Ever since its inception, the Entertainment Software Ratings Board, or ESRB, has had the AO rating in its repertoire of ratings. AO, short for Adults Only, is a relatively rare rating to get with only 27 games ever getting the rating (now 28 with Hatred’s inclusion). Most of them get it for essentially being porn games, with very few getting it for violent acts and one getting it for real-money gambling. Unlike other rating boards around the world, the ESRB does not ban a game for having certain content nor does it refuse a rating (like the BBFC and Manhunt 2). However the AO rating is pretty much a kiss of death in the U.S. as no major retailer will carry an AO game (except maybe GameStop) and all three console manufacturers and Valve’s Steam (from what I’m guessing) don’t allow such games to be sold nor played on their respective services. This was back then when the only way to get your games was in brick and mortar stores.
But with the rise if digital storefronts, it’s now possible to release games with content that could be considered AO. On PC at least, while not rated, games like Katawa Shoujo and Monster Girl Quest probably wouldn’t see the light of day on Steam. And yet they have gained something of a healthy following. On top of this, those games are available directly from the developer’s/publisher’s websites. So in exchange for exposure, they get the freedom to sell whatever they want on their own terms.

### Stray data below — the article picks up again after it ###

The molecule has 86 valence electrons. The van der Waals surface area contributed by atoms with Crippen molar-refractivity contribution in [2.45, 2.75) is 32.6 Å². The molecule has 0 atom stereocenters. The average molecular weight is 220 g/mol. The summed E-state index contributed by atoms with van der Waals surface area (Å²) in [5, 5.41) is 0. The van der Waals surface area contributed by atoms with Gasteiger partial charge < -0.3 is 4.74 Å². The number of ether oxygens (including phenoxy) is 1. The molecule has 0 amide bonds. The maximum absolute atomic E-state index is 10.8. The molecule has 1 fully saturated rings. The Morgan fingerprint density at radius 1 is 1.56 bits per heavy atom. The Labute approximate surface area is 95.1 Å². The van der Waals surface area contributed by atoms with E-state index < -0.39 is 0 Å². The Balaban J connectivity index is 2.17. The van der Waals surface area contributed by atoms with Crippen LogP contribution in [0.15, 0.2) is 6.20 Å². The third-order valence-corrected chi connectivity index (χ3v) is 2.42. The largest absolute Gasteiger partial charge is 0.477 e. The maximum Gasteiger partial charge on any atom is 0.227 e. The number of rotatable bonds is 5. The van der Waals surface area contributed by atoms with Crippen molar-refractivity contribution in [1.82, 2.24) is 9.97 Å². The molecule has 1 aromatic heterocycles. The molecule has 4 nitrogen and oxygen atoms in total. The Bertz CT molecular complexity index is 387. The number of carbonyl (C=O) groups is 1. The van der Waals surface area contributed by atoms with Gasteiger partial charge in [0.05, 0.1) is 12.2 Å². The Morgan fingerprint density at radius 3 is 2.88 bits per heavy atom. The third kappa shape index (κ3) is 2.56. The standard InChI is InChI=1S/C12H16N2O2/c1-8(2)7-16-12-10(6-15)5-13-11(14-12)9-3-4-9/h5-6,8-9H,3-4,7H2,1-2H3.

So how exactly would games like these find a way on major storefronts like Steam or major consoles?
System: Nintendo 3DS/Publisher: XSEED Games/Developer: Tamsoft/Players: 1/Release Date: 11-14-13
There’s a steady pattern when it comes to 2D brawlers. You walk forward, some dudes show up, you bust some heads, and then told “GO”. Lather, rinse, repeat. It’s been like this since the beginning, and almost unchanging. Sure you got the occasional extra move, super power, or RPG elements, but the core gameplay remains the same. Enter Senran Kagura Burst, a game that aims to deliver with fast-paced action and and bountiful plot. Does the game deliver a well-rounded experience, or does it deflate from the genre it is? Hit the jump to find out!
After many teases and inklings, we finally have confirmation that Senran Kagura Shinovi Versus will finally make it’s way westward, once again by XSEED. This entry of the game is a sequel to Senran Kagura Burst, and this one is a Vita game. First let’s talk how this will be sold. Not only will it be digital, there will also be a limited print run of Shinovi Versus. This edition will come with a soundtrack CD and a Shinobi Syllabus, a book containing illustrations, profiles, and strategies. I’m guessing it’ll be similar to the book that came with Shin Megami Tensei IV. XSEED hasn’t announced yet how one will be able to get a hold of these copies, though fans believe it could be through online shopfronts like Amazon. Pre-order methods have not been posted yet as of this writing.